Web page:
HE needs two hands to display his Grand Final winner’s gold rings, but there was a time Carl Ablett feared he might never make the grade with Leeds Rhinos.
Ablett was Leeds’s only ever-present last year, playing in all 36 games during the club’s historic treble-winning campaign. That was a far cry from his difficult early days at Headingley, when he was in danger of becoming Rhinos’ forgotten man.
The 100th player to represent the club in the Super League era, Ablett made his debut in July, 2004, but then had to wait until March, 2006 for his second appearance.
On the eve of his testimonial game, against visitors Bradford Bulls, Ablett revealed only a fierce desire to make it with the club he supported as a boy prevented him from moving elsewhere in search of first-team rugby.
Ablett, aged 19, came into a Leeds team heading towards top spot in the table and a first championship in 32 years.
During the 2004 campaign the men from Headingley failed to win only six of their 33 matches in all competitions and one of those was the former Middleton junior’s debut.
“I played against London at Brentford, when Liam Botham [who was on loan from Leeds] kicked a conversion for them to draw the game,” Ablett, now 30, recalled. “I wasn’t training full-time and after it I didn’t play for 20 months. At that time I was thinking I probably wasn’t going to play for Leeds again.”
London offered Ablett game time during a loan spell towards the end of 2005. He made five appearances and impressed Broncos’ coaching staff so much they were keen for him to stay on a longer deal.
“I went to London and that was really good for me, it opened my eyes to what it takes to be a Super League player,” Ablett added.
“I remember playing against JP (Jamie Peacock) in the play-offs at Odsal and that was a real eye-opener. I think London wanted to keep me and Gary (Hetherington, Rhinos’ chief executive) was a bit on the edge.
“I don’t think he would have stood in my way if I wanted to go, but I thought to myself this is the team I supported as a boy and you have to give it everything before you turn your back on this club. I got my head down in pre-season and in the middle of 2006 I played a few games and just tried to do my bit for the team, which was just working hard at that time. We were a decent team and my job was to do the ugly stuff and try and stay in the team that way.”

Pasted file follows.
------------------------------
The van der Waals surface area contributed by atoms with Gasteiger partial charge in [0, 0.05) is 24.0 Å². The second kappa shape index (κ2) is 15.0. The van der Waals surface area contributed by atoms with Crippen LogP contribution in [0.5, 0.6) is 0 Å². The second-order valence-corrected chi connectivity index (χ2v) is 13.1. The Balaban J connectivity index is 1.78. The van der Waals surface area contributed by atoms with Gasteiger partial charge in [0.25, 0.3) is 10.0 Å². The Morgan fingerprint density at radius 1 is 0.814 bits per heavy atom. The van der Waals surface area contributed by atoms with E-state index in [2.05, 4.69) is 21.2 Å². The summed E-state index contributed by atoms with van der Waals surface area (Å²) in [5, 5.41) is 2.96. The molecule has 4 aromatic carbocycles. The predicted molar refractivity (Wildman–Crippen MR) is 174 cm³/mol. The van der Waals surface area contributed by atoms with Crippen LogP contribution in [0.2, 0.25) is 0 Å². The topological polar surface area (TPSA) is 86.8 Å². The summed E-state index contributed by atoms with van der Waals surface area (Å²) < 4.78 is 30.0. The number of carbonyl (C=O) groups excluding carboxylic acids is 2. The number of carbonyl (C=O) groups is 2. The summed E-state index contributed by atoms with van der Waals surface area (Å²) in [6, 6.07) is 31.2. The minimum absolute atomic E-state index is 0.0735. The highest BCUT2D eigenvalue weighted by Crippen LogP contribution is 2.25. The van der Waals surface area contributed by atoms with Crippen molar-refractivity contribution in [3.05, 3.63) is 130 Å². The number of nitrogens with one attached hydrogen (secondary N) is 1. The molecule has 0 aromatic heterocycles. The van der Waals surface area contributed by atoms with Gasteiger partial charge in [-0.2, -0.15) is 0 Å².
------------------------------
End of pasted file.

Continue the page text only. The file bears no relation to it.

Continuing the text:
Ablett came back from a serious knee injury to play 15 games in 2007, including the title decider, and has been a regular in the side ever since, scoring 70 tries in 259 appearances.
He has featured in Rhinos’ last six Grand Final triumphs – scoring a try at Old Trafford in 2011 and 2012 – and was in the 2014 and 2015 Challenge Cup final-winning teams.
“I have been really fortunate to play in such a great team,” he insisted. “It is an unbelievable record and it probably hasn’t sunk in yet what we have achieved. It just goes over your head and I am not sure when it will sink in, but hopefully we have got a few more years and we can add to it.
“I am feeling really good at the moment and I am excited about this coming year. We have got a good team and I can’t wait for the season to start.”
As well as celebrating Ablett’s contribution to the cause, tomorrow’s game is a crucial stage in Rhinos’ preparations for their opening Super League fixture at home to Warrington Wolves on Thursday, February 4.
“It is a nice occasion for me and all the lads are ready for a game,” Ablett said. “We need to work on some combinations and put what we’ve been working on in training into a game situation.”
Leeds coach Brian McDermott has named his strongest available side. Brett Ferres, a recent signing from Huddersfield, will make his first appearance at Headingley as a Rhinos player.
He will be on a bench that also includes Liam Sutcliffe, the 21-year-old stand-off who has not played since suffering a knee injury last June.
Kurt Haggerty, Ben Kavanagh, Oscar Thomas, Johnny Walker and Kris Welham are all in line to make their first appearance for Bradford, alongside trialist Rhys Jacks.